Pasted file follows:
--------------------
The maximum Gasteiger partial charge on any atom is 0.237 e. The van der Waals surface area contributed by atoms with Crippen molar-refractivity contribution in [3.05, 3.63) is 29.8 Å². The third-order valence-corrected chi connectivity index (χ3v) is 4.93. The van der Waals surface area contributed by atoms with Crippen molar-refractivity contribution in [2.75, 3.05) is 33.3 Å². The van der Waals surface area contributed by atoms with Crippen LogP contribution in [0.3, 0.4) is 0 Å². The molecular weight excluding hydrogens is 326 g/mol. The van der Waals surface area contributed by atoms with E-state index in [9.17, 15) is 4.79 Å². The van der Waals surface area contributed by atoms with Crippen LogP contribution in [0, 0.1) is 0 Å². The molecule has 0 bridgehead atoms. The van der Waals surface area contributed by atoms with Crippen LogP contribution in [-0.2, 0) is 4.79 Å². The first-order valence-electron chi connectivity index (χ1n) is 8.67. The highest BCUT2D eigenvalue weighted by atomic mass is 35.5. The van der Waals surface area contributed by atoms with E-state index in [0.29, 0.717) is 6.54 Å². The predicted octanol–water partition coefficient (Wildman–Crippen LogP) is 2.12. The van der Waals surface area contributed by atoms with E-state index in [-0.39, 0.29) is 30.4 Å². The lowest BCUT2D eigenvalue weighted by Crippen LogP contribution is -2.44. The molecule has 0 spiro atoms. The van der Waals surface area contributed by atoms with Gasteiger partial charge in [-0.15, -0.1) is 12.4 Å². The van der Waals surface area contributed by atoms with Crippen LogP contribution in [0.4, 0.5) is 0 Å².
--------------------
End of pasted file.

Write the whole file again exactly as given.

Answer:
The maximum Gasteiger partial charge on any atom is 0.237 e. The van der Waals surface area contributed by atoms with Crippen molar-refractivity contribution in [3.05, 3.63) is 29.8 Å². The third-order valence-corrected chi connectivity index (χ3v) is 4.93. The van der Waals surface area contributed by atoms with Crippen molar-refractivity contribution in [2.75, 3.05) is 33.3 Å². The van der Waals surface area contributed by atoms with Crippen LogP contribution in [0.3, 0.4) is 0 Å². The molecular weight excluding hydrogens is 326 g/mol. The van der Waals surface area contributed by atoms with E-state index in [9.17, 15) is 4.79 Å². The van der Waals surface area contributed by atoms with Crippen LogP contribution in [0, 0.1) is 0 Å². The molecule has 0 bridgehead atoms. The van der Waals surface area contributed by atoms with Crippen LogP contribution in [-0.2, 0) is 4.79 Å². The first-order valence-electron chi connectivity index (χ1n) is 8.67. The highest BCUT2D eigenvalue weighted by atomic mass is 35.5. The van der Waals surface area contributed by atoms with E-state index in [0.29, 0.717) is 6.54 Å². The predicted octanol–water partition coefficient (Wildman–Crippen LogP) is 2.12. The van der Waals surface area contributed by atoms with E-state index in [-0.39, 0.29) is 30.4 Å². The lowest BCUT2D eigenvalue weighted by Crippen LogP contribution is -2.44. The molecule has 0 spiro atoms. The van der Waals surface area contributed by atoms with Gasteiger partial charge in [-0.15, -0.1) is 12.4 Å². The van der Waals surface area contributed by atoms with Crippen LogP contribution in [0.4, 0.5) is 0 Å².